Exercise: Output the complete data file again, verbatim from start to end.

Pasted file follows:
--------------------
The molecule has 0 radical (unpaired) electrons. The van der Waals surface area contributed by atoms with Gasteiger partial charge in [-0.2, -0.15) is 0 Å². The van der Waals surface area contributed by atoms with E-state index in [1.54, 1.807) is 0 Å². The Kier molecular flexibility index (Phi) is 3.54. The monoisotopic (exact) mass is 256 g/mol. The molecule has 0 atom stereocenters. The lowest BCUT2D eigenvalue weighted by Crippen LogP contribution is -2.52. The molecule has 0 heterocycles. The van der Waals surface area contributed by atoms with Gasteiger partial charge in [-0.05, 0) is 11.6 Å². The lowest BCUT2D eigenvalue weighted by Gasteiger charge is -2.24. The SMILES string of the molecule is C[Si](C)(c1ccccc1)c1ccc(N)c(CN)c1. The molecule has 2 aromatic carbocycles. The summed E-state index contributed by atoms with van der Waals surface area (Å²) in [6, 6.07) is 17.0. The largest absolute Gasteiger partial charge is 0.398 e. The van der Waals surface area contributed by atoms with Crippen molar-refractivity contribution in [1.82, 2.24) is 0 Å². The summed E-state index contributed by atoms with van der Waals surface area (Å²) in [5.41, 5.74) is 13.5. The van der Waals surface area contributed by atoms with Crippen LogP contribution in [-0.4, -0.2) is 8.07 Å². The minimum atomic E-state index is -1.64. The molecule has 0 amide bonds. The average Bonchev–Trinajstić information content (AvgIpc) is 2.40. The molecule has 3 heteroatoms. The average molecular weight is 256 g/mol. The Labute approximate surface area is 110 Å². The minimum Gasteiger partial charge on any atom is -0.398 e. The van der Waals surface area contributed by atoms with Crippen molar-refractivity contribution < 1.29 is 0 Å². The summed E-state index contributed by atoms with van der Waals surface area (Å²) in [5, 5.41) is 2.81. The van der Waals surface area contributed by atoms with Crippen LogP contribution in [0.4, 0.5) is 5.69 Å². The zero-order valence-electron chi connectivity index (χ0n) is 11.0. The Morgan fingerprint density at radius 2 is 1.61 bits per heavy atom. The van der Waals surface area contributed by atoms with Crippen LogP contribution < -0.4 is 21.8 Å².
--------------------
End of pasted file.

The molecule has 0 radical (unpaired) electrons. The van der Waals surface area contributed by atoms with Gasteiger partial charge in [-0.2, -0.15) is 0 Å². The van der Waals surface area contributed by atoms with E-state index in [1.54, 1.807) is 0 Å². The Kier molecular flexibility index (Phi) is 3.54. The monoisotopic (exact) mass is 256 g/mol. The molecule has 0 atom stereocenters. The lowest BCUT2D eigenvalue weighted by Crippen LogP contribution is -2.52. The molecule has 0 heterocycles. The van der Waals surface area contributed by atoms with Gasteiger partial charge in [-0.05, 0) is 11.6 Å². The lowest BCUT2D eigenvalue weighted by Gasteiger charge is -2.24. The SMILES string of the molecule is C[Si](C)(c1ccccc1)c1ccc(N)c(CN)c1. The molecule has 2 aromatic carbocycles. The summed E-state index contributed by atoms with van der Waals surface area (Å²) in [6, 6.07) is 17.0. The largest absolute Gasteiger partial charge is 0.398 e. The van der Waals surface area contributed by atoms with Crippen molar-refractivity contribution in [1.82, 2.24) is 0 Å². The summed E-state index contributed by atoms with van der Waals surface area (Å²) in [5.41, 5.74) is 13.5. The van der Waals surface area contributed by atoms with Crippen LogP contribution in [-0.4, -0.2) is 8.07 Å². The minimum atomic E-state index is -1.64. The molecule has 0 amide bonds. The average Bonchev–Trinajstić information content (AvgIpc) is 2.40. The molecule has 3 heteroatoms. The average molecular weight is 256 g/mol. The Labute approximate surface area is 110 Å². The minimum Gasteiger partial charge on any atom is -0.398 e. The van der Waals surface area contributed by atoms with Crippen molar-refractivity contribution < 1.29 is 0 Å². The summed E-state index contributed by atoms with van der Waals surface area (Å²) in [5, 5.41) is 2.81. The van der Waals surface area contributed by atoms with Crippen LogP contribution in [0.4, 0.5) is 5.69 Å². The zero-order valence-electron chi connectivity index (χ0n) is 11.0. The Morgan fingerprint density at radius 2 is 1.61 bits per heavy atom. The van der Waals surface area contributed by atoms with Crippen LogP contribution < -0.4 is 21.8 Å².